Twelve Days of Giving Reason Six: NANO Was My First Publication – Kelsie Hahn
NANO Fiction: So NANO Fiction was your first publication. What issue were you featured in?
Kelsie Hahn: Issue 2.1, from Spring 2008.
NF: Were you familiar with flash fiction before reading NANO? How did you first get interested in flash as a form?
KH: I was writing flash, and then I found out there was a name for it. For several years I thought I would go into journalism, and I was doing a lot of that kind of writing for school papers and community papers in high school and college. Reporting forces you to focus on the most important information, the most telling quotes, the key moments, and refine everything down small. While I was in the undergrad creative writing program at the University of Houston, I started bringing those journalistic sensibilities to my fiction.
NANO Fiction was my main introduction to the wider world of flash fiction, and I’m glad I found it so early in its existence. Of course it was exciting and affirming to publish here, but the journal has also been a fantastic resource for me as a writer and as a teacher.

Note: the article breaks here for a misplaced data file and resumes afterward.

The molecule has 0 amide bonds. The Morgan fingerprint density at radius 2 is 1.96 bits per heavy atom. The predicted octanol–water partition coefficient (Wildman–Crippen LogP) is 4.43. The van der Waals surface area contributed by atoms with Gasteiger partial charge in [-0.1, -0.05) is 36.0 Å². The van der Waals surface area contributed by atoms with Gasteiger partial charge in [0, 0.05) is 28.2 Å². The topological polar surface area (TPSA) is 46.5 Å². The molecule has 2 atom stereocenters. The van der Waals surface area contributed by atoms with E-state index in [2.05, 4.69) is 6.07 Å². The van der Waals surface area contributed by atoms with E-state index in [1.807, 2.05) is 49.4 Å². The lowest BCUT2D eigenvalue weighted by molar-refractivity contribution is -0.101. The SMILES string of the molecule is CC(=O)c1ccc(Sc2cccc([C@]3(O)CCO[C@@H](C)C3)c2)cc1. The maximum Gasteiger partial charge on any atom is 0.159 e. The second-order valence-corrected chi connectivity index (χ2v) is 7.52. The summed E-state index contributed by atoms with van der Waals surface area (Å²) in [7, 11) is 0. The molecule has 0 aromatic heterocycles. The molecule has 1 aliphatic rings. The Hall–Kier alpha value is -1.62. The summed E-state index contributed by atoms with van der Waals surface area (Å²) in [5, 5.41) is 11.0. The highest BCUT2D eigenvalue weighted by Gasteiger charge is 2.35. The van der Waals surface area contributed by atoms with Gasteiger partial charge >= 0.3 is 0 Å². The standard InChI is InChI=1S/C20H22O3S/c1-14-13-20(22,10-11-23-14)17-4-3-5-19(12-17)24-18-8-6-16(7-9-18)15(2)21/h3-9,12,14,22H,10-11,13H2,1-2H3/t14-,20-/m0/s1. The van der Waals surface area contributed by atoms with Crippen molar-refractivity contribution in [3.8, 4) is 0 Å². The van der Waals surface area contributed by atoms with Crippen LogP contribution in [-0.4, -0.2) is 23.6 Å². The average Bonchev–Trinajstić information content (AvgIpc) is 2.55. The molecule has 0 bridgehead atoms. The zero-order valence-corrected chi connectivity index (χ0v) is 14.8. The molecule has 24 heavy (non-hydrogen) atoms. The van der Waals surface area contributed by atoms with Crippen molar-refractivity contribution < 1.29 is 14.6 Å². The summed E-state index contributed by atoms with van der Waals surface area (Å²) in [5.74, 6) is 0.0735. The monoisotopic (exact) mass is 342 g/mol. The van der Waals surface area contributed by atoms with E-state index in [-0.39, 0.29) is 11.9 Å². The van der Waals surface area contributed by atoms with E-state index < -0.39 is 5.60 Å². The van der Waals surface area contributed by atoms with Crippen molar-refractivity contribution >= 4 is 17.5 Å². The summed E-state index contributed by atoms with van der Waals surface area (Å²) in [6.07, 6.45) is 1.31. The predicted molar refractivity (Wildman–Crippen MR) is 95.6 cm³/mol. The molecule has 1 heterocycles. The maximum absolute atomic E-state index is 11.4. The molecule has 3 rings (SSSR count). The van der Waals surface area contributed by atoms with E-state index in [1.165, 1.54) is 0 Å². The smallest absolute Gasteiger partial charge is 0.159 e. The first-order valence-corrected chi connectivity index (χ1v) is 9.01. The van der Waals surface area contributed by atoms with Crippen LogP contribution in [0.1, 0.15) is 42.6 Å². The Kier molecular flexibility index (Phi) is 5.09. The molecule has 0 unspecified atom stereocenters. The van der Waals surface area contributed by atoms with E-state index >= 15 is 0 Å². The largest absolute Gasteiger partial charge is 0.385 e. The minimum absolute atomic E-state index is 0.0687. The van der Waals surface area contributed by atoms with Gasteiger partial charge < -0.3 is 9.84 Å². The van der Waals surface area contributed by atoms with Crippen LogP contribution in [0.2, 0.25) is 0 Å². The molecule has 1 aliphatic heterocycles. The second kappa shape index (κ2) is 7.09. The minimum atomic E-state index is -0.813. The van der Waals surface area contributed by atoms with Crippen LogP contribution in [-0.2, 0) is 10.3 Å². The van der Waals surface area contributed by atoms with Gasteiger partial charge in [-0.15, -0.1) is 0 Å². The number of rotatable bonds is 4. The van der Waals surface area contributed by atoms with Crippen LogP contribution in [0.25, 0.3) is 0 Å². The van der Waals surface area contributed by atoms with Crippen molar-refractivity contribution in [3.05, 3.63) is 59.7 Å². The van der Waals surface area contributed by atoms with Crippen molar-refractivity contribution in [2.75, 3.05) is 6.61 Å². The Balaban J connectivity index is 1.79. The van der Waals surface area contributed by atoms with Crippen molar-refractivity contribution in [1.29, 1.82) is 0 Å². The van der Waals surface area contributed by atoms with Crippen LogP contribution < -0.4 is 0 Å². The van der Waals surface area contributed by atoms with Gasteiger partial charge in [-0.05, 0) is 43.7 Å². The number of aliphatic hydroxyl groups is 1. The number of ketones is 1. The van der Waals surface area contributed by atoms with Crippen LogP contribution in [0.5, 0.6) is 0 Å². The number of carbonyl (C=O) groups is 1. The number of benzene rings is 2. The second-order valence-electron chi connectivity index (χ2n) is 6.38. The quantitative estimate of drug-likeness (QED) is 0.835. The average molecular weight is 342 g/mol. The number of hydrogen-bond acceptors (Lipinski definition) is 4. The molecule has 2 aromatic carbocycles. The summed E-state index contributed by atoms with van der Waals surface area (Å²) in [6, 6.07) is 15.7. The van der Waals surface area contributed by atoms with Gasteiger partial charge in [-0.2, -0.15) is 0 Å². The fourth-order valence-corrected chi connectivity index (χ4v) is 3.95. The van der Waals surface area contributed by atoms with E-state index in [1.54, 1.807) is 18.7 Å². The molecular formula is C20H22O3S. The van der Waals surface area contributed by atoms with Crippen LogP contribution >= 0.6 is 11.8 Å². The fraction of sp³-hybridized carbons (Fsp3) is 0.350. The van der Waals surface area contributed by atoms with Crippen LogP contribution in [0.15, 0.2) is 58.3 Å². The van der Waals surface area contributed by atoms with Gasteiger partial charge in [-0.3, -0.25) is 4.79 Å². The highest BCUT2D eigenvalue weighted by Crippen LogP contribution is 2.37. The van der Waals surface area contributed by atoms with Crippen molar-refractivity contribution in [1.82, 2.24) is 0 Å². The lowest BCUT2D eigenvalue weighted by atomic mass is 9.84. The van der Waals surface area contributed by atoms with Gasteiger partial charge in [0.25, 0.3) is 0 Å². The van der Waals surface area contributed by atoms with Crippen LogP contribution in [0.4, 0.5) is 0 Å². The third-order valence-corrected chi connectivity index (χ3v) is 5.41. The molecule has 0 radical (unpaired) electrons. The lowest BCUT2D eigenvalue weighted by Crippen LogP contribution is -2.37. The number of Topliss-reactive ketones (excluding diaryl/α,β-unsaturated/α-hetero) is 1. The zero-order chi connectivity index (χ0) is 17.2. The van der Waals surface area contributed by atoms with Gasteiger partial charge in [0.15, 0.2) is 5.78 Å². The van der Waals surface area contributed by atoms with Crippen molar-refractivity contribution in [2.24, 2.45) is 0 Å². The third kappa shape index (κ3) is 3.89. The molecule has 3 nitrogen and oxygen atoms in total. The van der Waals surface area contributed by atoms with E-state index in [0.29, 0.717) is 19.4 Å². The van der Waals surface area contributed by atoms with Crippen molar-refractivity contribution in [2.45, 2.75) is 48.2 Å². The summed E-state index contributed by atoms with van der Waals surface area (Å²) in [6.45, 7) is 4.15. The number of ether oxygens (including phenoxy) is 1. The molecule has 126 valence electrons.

NF: What’s one word that describes what it’s like getting published in NANO?
KH: Fraternal(?) By which I mean, it feels like you’ve surrounded your story with good friends.
NF: How has your writing changed since your publication in NANO?
KH: The biggest change is that I’ve gotten bolder in structure and voice. Those are elements I wasn’t thinking about as much in my writing in 2008, and they’ve become fun and important aspects for me to play with as I write. They open up stories in so many different ways.
NF: What can we expect next from Kelsie Hahn?
KH: My chapbook “Responsibility” just came out with Lit House Press, and it’s all flash. I’m also really grateful to have flash forthcoming with Caketrain, The Frank Martin Review, Sundog Lit, and Quaint Magazine.
I’ve been toying with longer, connected works composed of flash pieces. Novels in flash such as Threats by Amelia Gray and I’m Not Saying, I’m Just Saying by Matthew Salesses challenge me to think about how they work, and that’s a direction I’d like to explore. It’s an absorbing puzzle.